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Last updated on April 20, 2014 at 5:20 EDT

Berlin Zoo Polar Bear, Knut, Dies Unexpectedly

March 21, 2011

Knut, Berlin Zoo’s superstar polar bear, has died at the age of four.

“Everyone is just in shock here,” said Claudia Bienek, a spokeswoman for the Berlin Zoo in the German capital while discussing the death of Knut, a beloved zoo resident. Knut died unexpectedly while in his enclosure.

As a cub in 2007, Knut, was rejected by his mother and had been reared by zookeepers.

Captive polar bears generally live to be around 35 years of age. Knut was only four years and three months old. He was found floating dead on Saturday afternoon in the enclosure he shared with three other bears.

Heiner Kloe, the head bear keeper claims the cause of death was not immediately known. An autopsy is planned for Monday.

The Berlin Zoo Daily quoted witnesses as saying that Knut was sitting on rocks in his enclosure when his left leg began to shake. The bear then started walking around in circles before falling into the water with no other movement seen from him.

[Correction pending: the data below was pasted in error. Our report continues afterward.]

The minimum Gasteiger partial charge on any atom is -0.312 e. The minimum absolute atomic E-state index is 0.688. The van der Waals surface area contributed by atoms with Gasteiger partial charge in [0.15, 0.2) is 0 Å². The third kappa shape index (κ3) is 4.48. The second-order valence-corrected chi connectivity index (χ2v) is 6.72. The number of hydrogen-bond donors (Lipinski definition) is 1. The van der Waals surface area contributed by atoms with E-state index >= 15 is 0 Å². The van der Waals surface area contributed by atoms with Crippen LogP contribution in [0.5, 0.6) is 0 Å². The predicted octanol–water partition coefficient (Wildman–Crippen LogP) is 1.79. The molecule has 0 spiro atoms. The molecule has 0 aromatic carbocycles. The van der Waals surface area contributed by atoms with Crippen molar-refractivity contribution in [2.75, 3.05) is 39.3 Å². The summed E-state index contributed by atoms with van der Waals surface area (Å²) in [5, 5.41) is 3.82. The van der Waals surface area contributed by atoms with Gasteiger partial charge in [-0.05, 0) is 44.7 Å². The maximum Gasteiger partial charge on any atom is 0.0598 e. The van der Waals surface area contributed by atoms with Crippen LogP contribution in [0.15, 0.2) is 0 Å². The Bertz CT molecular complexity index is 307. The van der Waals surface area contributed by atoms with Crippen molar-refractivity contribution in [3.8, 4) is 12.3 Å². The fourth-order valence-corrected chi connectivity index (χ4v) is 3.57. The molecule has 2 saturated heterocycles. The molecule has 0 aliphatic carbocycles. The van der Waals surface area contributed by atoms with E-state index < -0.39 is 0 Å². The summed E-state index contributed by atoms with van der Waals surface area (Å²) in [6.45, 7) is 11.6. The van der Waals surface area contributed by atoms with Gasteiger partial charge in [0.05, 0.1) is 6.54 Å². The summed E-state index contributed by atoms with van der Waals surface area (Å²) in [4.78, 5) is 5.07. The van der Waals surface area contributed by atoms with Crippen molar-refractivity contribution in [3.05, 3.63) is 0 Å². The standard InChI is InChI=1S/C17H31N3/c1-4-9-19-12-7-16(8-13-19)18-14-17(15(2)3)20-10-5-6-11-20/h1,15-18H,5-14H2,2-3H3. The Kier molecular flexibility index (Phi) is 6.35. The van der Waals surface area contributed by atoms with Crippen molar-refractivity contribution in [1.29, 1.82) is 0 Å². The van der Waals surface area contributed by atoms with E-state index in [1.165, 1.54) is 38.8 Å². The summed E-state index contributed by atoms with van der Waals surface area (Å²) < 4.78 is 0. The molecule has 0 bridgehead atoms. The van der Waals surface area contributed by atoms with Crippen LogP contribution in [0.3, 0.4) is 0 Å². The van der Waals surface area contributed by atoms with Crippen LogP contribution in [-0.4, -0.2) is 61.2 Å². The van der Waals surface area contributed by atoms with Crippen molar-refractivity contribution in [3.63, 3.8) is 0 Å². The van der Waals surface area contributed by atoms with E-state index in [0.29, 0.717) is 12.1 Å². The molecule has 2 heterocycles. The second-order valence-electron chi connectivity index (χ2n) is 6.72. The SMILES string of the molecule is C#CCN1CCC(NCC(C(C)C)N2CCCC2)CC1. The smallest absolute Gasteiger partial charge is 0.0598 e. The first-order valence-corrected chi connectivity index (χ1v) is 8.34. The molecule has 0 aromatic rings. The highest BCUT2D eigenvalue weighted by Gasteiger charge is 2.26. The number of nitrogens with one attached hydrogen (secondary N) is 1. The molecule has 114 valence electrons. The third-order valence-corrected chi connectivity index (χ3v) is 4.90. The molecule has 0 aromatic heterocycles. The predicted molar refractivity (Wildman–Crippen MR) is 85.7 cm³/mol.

Berlin’s mayor Klaus Wowereit said in a statement, “This is awful. We had all taken him to our hearts. He was the star of the Berlin Zoo.”

The popular ursine was on the cover of Vanity Fair and received visits from Tom Cruise and his daughter Suri, as well as Leonardo DiCaprio. Stuffed toy “Knut” bears sold out several times over. Knut performed twice-daily appearances and required a separate admission inside the zoo, as he was so popular. He would splash in a pond, jump on rocks and play with his handler.

Once Knut grew into an adolescent and then into an adult, animal behaviorists began to worry that he was behaving abnormally due to the increased attention. Knut displayed unnatural swaying and began imitating people taking photos of him by lifting a paw to his face.

Romantic attachments with female polar bears discontinued as stories emerged of violent maulings. “Knut’s short and distressful life shows us again that polar bears do not belong in zoos, even if they are called Knut,” Wolfgang Apel, head of the German animal protection association, told the AFP news agency.

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